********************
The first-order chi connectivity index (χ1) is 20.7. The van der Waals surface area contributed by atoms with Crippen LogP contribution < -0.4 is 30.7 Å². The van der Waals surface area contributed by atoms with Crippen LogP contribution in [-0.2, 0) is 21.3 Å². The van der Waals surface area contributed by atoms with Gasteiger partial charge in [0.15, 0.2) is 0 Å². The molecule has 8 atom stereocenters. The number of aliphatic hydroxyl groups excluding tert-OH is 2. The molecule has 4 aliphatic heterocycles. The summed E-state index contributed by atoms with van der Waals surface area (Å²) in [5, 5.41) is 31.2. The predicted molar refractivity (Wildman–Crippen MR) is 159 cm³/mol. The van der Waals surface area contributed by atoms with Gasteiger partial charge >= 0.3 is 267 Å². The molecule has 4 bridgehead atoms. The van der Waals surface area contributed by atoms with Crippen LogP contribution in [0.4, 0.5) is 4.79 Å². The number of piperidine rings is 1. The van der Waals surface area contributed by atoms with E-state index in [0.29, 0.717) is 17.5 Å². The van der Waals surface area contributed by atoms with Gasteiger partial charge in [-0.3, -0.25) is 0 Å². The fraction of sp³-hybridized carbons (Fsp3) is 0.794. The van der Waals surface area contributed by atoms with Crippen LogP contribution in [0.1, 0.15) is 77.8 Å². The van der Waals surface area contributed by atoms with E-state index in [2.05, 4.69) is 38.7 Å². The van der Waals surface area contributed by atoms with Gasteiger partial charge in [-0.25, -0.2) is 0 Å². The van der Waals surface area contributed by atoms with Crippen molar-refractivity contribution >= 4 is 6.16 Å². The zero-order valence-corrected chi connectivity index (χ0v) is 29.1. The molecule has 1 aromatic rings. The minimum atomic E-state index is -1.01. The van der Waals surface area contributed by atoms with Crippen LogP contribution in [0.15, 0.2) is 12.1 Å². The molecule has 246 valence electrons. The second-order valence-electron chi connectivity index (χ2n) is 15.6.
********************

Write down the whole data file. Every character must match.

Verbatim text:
The first-order chi connectivity index (χ1) is 20.7. The van der Waals surface area contributed by atoms with Crippen LogP contribution < -0.4 is 30.7 Å². The van der Waals surface area contributed by atoms with Crippen LogP contribution in [-0.2, 0) is 21.3 Å². The van der Waals surface area contributed by atoms with Gasteiger partial charge in [0.15, 0.2) is 0 Å². The molecule has 8 atom stereocenters. The number of aliphatic hydroxyl groups excluding tert-OH is 2. The molecule has 4 aliphatic heterocycles. The summed E-state index contributed by atoms with van der Waals surface area (Å²) in [5, 5.41) is 31.2. The predicted molar refractivity (Wildman–Crippen MR) is 159 cm³/mol. The van der Waals surface area contributed by atoms with Gasteiger partial charge >= 0.3 is 267 Å². The molecule has 4 bridgehead atoms. The van der Waals surface area contributed by atoms with Crippen LogP contribution in [0.4, 0.5) is 4.79 Å². The number of piperidine rings is 1. The van der Waals surface area contributed by atoms with E-state index in [0.29, 0.717) is 17.5 Å². The van der Waals surface area contributed by atoms with Gasteiger partial charge in [-0.3, -0.25) is 0 Å². The fraction of sp³-hybridized carbons (Fsp3) is 0.794. The van der Waals surface area contributed by atoms with Crippen LogP contribution in [0.1, 0.15) is 77.8 Å². The van der Waals surface area contributed by atoms with E-state index in [2.05, 4.69) is 38.7 Å². The van der Waals surface area contributed by atoms with Gasteiger partial charge in [-0.25, -0.2) is 0 Å². The van der Waals surface area contributed by atoms with Crippen molar-refractivity contribution >= 4 is 6.16 Å². The zero-order valence-corrected chi connectivity index (χ0v) is 29.1. The molecule has 1 aromatic rings. The minimum atomic E-state index is -1.01. The van der Waals surface area contributed by atoms with Crippen LogP contribution in [0.15, 0.2) is 12.1 Å². The molecule has 246 valence electrons. The second-order valence-electron chi connectivity index (χ2n) is 15.6.